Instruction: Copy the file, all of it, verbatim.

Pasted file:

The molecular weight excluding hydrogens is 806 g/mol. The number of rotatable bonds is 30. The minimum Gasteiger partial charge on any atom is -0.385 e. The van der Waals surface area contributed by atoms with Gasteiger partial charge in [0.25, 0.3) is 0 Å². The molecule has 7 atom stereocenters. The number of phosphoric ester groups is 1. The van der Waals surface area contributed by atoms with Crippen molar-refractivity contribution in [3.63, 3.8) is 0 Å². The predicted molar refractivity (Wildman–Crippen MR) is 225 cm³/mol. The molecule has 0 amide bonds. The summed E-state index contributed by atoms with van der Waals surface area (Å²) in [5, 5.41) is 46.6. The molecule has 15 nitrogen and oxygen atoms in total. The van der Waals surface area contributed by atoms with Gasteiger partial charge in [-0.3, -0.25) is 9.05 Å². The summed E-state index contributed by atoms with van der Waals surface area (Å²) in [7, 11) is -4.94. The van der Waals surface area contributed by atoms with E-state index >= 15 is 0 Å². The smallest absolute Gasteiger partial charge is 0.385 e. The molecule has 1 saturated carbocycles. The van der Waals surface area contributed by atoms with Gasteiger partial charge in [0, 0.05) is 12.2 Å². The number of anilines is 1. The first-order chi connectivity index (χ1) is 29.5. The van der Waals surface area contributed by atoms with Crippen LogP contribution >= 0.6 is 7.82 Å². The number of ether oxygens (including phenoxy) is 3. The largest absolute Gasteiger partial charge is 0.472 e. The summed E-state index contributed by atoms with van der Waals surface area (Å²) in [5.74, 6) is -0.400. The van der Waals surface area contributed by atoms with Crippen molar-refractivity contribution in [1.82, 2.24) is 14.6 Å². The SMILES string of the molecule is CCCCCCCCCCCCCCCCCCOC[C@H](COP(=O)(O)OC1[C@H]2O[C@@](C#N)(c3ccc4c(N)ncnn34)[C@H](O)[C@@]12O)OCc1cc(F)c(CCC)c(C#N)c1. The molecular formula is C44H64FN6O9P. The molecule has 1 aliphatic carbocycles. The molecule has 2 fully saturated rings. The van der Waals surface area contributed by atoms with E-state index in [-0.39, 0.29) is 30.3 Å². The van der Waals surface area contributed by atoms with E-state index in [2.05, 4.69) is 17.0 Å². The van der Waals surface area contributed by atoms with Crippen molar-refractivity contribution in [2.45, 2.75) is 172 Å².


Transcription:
The molecular weight excluding hydrogens is 806 g/mol. The number of rotatable bonds is 30. The minimum Gasteiger partial charge on any atom is -0.385 e. The van der Waals surface area contributed by atoms with Gasteiger partial charge in [0.25, 0.3) is 0 Å². The molecule has 7 atom stereocenters. The number of phosphoric ester groups is 1. The van der Waals surface area contributed by atoms with Crippen molar-refractivity contribution in [3.63, 3.8) is 0 Å². The predicted molar refractivity (Wildman–Crippen MR) is 225 cm³/mol. The molecule has 0 amide bonds. The summed E-state index contributed by atoms with van der Waals surface area (Å²) in [5, 5.41) is 46.6. The molecule has 15 nitrogen and oxygen atoms in total. The van der Waals surface area contributed by atoms with Gasteiger partial charge in [-0.3, -0.25) is 9.05 Å². The summed E-state index contributed by atoms with van der Waals surface area (Å²) in [7, 11) is -4.94. The van der Waals surface area contributed by atoms with E-state index >= 15 is 0 Å². The smallest absolute Gasteiger partial charge is 0.385 e. The molecule has 1 saturated carbocycles. The van der Waals surface area contributed by atoms with Gasteiger partial charge in [0, 0.05) is 12.2 Å². The number of anilines is 1. The first-order chi connectivity index (χ1) is 29.5. The van der Waals surface area contributed by atoms with Crippen LogP contribution >= 0.6 is 7.82 Å². The number of ether oxygens (including phenoxy) is 3. The largest absolute Gasteiger partial charge is 0.472 e. The summed E-state index contributed by atoms with van der Waals surface area (Å²) in [5.74, 6) is -0.400. The van der Waals surface area contributed by atoms with Crippen molar-refractivity contribution in [1.82, 2.24) is 14.6 Å². The SMILES string of the molecule is CCCCCCCCCCCCCCCCCCOC[C@H](COP(=O)(O)OC1[C@H]2O[C@@](C#N)(c3ccc4c(N)ncnn34)[C@H](O)[C@@]12O)OCc1cc(F)c(CCC)c(C#N)c1. The molecular formula is C44H64FN6O9P. The molecule has 1 aliphatic carbocycles. The molecule has 2 fully saturated rings. The van der Waals surface area contributed by atoms with E-state index in [-0.39, 0.29) is 30.3 Å². The van der Waals surface area contributed by atoms with E-state index in [2.05, 4.69) is 17.0 Å². The van der Waals surface area contributed by atoms with Crippen molar-refractivity contribution in [2.45, 2.75) is 172 Å².